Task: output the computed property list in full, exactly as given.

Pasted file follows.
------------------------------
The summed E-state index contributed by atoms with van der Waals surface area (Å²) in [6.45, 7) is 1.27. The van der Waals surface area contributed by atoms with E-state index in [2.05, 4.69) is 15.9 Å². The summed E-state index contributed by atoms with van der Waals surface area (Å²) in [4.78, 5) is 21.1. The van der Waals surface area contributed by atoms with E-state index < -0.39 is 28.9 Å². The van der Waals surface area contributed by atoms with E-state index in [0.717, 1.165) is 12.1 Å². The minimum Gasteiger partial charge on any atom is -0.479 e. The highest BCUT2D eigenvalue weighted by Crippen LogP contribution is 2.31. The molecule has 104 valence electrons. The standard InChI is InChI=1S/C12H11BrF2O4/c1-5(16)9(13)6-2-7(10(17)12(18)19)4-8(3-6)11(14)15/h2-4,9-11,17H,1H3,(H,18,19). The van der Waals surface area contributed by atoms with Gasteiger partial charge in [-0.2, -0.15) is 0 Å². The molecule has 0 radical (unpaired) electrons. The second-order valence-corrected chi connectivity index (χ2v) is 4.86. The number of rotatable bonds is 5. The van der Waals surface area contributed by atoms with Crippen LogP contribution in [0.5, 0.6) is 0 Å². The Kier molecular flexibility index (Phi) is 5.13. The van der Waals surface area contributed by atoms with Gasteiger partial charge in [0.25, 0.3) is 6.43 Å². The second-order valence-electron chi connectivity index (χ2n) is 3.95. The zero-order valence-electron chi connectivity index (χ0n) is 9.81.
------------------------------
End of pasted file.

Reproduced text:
The summed E-state index contributed by atoms with van der Waals surface area (Å²) in [6.45, 7) is 1.27. The van der Waals surface area contributed by atoms with E-state index in [2.05, 4.69) is 15.9 Å². The summed E-state index contributed by atoms with van der Waals surface area (Å²) in [4.78, 5) is 21.1. The van der Waals surface area contributed by atoms with E-state index < -0.39 is 28.9 Å². The van der Waals surface area contributed by atoms with E-state index in [0.717, 1.165) is 12.1 Å². The minimum Gasteiger partial charge on any atom is -0.479 e. The highest BCUT2D eigenvalue weighted by Crippen LogP contribution is 2.31. The molecule has 104 valence electrons. The standard InChI is InChI=1S/C12H11BrF2O4/c1-5(16)9(13)6-2-7(10(17)12(18)19)4-8(3-6)11(14)15/h2-4,9-11,17H,1H3,(H,18,19). The van der Waals surface area contributed by atoms with Gasteiger partial charge in [-0.2, -0.15) is 0 Å². The molecule has 0 radical (unpaired) electrons. The second-order valence-corrected chi connectivity index (χ2v) is 4.86. The number of rotatable bonds is 5. The van der Waals surface area contributed by atoms with Crippen LogP contribution in [0.5, 0.6) is 0 Å². The Kier molecular flexibility index (Phi) is 5.13. The van der Waals surface area contributed by atoms with Gasteiger partial charge in [0.25, 0.3) is 6.43 Å². The second-order valence-electron chi connectivity index (χ2n) is 3.95. The zero-order valence-electron chi connectivity index (χ0n) is 9.81.